Monday, April 4, 2011

Serendipity and the Writer

This word has always fascinated me. I finally located its source in a Persian fairy-tale, “The Three Princes of Serendip.” There once were three princes from Serendip (also known as Shri-Lanka) who set out to find something and always found something they weren’t looking for. After reading this tale, Horace Walpole, a British literary figure of the 1700s, coined the word “serendipity”, meaning, according to Webster, “an assumed gift for finding valuable or agreeable things not sought for.”

Examples of this gift are many, especially among scientists. Sir Alexander Fleming, the bacteriologist, discovered penicillin while looking for something entirely different. It was his powers of observation and the preparedness of his mind gained through his work that enabled him to notice that a certain mold had a deleterious effect on bacteria. Another less dramatic example of serendipity was the employee at Procter & Gamble who mixed up the formula for Ivory Soap and caused it to float. He was criticized for his mistake and probably fired, but another employee realized that this attribute would be an asset to the product, and the company has been making hay out of it (er…soap) ever since.

But how can serendipity help the writer? That is the question I asked myself. This is what I came up with.

A writer has an idea for a book. He or she begins to write. As he writes in one direction, he bumps into an idea that takes him in another direction. The new direction is an improvement over the old. But the writer would never have run into the new direction if he hadn’t started out in the old direction. In other words, you have to take action—travel, work or write before you can benefit from serendipity. You can’t sit around in a vacuum and do nothing. You have to begin the journey before you can stumble on a new or better direction.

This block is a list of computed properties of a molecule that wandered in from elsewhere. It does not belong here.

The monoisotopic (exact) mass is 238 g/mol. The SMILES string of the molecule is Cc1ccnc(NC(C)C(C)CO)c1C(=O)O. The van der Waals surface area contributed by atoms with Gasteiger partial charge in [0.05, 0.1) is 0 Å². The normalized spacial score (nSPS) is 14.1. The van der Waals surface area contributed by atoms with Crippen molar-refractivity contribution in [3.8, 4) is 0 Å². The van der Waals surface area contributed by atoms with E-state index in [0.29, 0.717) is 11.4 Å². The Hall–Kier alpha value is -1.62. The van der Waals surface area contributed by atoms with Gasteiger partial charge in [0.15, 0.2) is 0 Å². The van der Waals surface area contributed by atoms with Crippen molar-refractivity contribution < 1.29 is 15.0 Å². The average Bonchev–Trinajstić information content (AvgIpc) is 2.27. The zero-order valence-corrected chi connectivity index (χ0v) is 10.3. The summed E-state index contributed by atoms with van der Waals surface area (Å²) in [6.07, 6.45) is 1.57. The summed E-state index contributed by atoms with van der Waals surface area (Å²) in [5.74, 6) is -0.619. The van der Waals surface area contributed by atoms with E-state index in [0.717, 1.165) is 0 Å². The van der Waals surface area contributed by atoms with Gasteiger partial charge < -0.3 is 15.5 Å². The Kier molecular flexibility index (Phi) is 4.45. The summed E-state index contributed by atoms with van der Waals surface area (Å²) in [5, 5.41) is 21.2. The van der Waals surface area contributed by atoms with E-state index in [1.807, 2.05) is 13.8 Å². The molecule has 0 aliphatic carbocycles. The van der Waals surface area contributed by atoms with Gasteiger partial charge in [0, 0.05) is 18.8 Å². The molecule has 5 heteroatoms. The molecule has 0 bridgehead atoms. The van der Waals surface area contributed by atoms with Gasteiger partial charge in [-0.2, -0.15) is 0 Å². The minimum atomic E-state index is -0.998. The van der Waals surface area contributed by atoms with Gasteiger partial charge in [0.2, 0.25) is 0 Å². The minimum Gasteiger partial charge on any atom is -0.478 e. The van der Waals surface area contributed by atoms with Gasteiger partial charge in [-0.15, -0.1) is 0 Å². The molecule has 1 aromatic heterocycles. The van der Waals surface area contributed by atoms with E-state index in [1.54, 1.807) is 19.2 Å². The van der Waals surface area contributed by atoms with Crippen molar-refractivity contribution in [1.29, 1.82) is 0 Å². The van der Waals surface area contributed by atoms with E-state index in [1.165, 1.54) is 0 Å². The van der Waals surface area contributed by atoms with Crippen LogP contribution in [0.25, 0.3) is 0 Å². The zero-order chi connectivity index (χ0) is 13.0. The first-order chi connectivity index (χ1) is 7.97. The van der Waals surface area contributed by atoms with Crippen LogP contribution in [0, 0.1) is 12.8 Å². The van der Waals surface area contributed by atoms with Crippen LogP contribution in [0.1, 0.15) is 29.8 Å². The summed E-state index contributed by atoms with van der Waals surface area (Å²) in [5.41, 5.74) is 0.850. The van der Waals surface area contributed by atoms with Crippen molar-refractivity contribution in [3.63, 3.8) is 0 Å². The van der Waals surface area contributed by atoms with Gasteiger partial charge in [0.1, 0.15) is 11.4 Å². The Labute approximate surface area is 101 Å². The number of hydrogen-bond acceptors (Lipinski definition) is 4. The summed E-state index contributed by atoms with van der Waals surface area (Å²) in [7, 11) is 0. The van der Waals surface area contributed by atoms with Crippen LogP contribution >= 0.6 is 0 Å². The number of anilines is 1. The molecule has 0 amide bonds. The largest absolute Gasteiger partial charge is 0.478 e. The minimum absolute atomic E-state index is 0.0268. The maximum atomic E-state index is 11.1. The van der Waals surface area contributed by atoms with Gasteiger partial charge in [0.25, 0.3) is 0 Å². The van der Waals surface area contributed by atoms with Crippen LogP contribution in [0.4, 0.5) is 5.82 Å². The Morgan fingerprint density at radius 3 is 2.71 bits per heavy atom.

The reason Fleming was able to notice the beneficial effect of the mold  was because he had a prepared mind, honed by hours working in the laboratory. He had enough knowledge and experience to recognize and understand what was going on in that Petri dish. Another person might not have. As writers we also have to have prepared minds. We have to know the language, have the vocabulary and the writing skills to make use of the new idea when we stumble on it. We have to understand that even though we didn’t plan it that way—it wasn’t in our outline or our synopsis—we should grab it, and use it, to make a better book.

Robin Hathaway

1 comment:

  1. Robin, I love this! When my characters start doing things I didn't expect them to do, I know I am on to something. BTW, another example in the laboratory: a researcher at 3M was studying barnacles to find a glue that would bind better than any on the market. When he synthesized the barnacle glue, he wound up with something that stuck, but was easily removed, but could then stick to something else. He started to put it on bits of paper so the members of his church choir could use them to mark the pages in the hymnal for Sunday Mass. Soon his friends and colleagues were asking him to make some for them to use ar work. This is the back story to Post-It Notes!